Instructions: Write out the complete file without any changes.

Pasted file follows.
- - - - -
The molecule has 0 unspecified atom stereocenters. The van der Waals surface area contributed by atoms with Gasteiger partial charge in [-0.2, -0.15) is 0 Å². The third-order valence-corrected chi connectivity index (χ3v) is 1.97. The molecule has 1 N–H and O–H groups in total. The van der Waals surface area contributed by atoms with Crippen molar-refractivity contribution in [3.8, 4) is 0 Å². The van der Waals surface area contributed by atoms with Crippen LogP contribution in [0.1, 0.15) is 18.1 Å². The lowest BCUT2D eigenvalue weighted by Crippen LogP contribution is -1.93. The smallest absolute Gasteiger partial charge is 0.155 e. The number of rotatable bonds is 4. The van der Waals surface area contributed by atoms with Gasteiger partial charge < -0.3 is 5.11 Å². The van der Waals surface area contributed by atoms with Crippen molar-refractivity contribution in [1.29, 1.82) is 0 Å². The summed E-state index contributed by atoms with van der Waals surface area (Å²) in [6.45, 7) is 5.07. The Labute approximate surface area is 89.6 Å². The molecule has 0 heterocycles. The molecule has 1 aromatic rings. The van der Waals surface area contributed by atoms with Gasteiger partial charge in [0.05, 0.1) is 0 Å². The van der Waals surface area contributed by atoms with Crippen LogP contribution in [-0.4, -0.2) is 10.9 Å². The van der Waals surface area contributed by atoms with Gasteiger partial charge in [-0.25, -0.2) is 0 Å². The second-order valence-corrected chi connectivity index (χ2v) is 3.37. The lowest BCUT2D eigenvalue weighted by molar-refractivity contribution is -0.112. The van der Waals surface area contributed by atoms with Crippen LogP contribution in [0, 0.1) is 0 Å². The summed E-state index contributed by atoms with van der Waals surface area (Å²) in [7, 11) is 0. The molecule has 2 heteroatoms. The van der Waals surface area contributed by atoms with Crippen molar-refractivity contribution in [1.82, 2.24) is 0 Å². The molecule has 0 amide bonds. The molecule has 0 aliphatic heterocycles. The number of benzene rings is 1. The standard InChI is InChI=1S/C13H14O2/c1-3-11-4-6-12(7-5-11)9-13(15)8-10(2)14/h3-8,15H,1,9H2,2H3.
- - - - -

The molecule has 0 unspecified atom stereocenters. The van der Waals surface area contributed by atoms with Gasteiger partial charge in [-0.2, -0.15) is 0 Å². The third-order valence-corrected chi connectivity index (χ3v) is 1.97. The molecule has 1 N–H and O–H groups in total. The van der Waals surface area contributed by atoms with Crippen molar-refractivity contribution in [3.8, 4) is 0 Å². The van der Waals surface area contributed by atoms with Crippen LogP contribution in [0.1, 0.15) is 18.1 Å². The lowest BCUT2D eigenvalue weighted by Crippen LogP contribution is -1.93. The smallest absolute Gasteiger partial charge is 0.155 e. The number of rotatable bonds is 4. The van der Waals surface area contributed by atoms with Gasteiger partial charge < -0.3 is 5.11 Å². The van der Waals surface area contributed by atoms with Crippen molar-refractivity contribution in [1.29, 1.82) is 0 Å². The summed E-state index contributed by atoms with van der Waals surface area (Å²) in [6.45, 7) is 5.07. The Labute approximate surface area is 89.6 Å². The molecule has 0 heterocycles. The molecule has 1 aromatic rings. The van der Waals surface area contributed by atoms with Gasteiger partial charge in [0.05, 0.1) is 0 Å². The van der Waals surface area contributed by atoms with Crippen LogP contribution in [-0.4, -0.2) is 10.9 Å². The van der Waals surface area contributed by atoms with Gasteiger partial charge in [-0.25, -0.2) is 0 Å². The second-order valence-corrected chi connectivity index (χ2v) is 3.37. The lowest BCUT2D eigenvalue weighted by molar-refractivity contribution is -0.112. The van der Waals surface area contributed by atoms with Crippen LogP contribution in [0, 0.1) is 0 Å². The summed E-state index contributed by atoms with van der Waals surface area (Å²) in [7, 11) is 0. The molecule has 2 heteroatoms. The van der Waals surface area contributed by atoms with Crippen molar-refractivity contribution in [1.82, 2.24) is 0 Å². The molecule has 0 amide bonds. The molecule has 0 aliphatic heterocycles. The number of benzene rings is 1. The standard InChI is InChI=1S/C13H14O2/c1-3-11-4-6-12(7-5-11)9-13(15)8-10(2)14/h3-8,15H,1,9H2,2H3.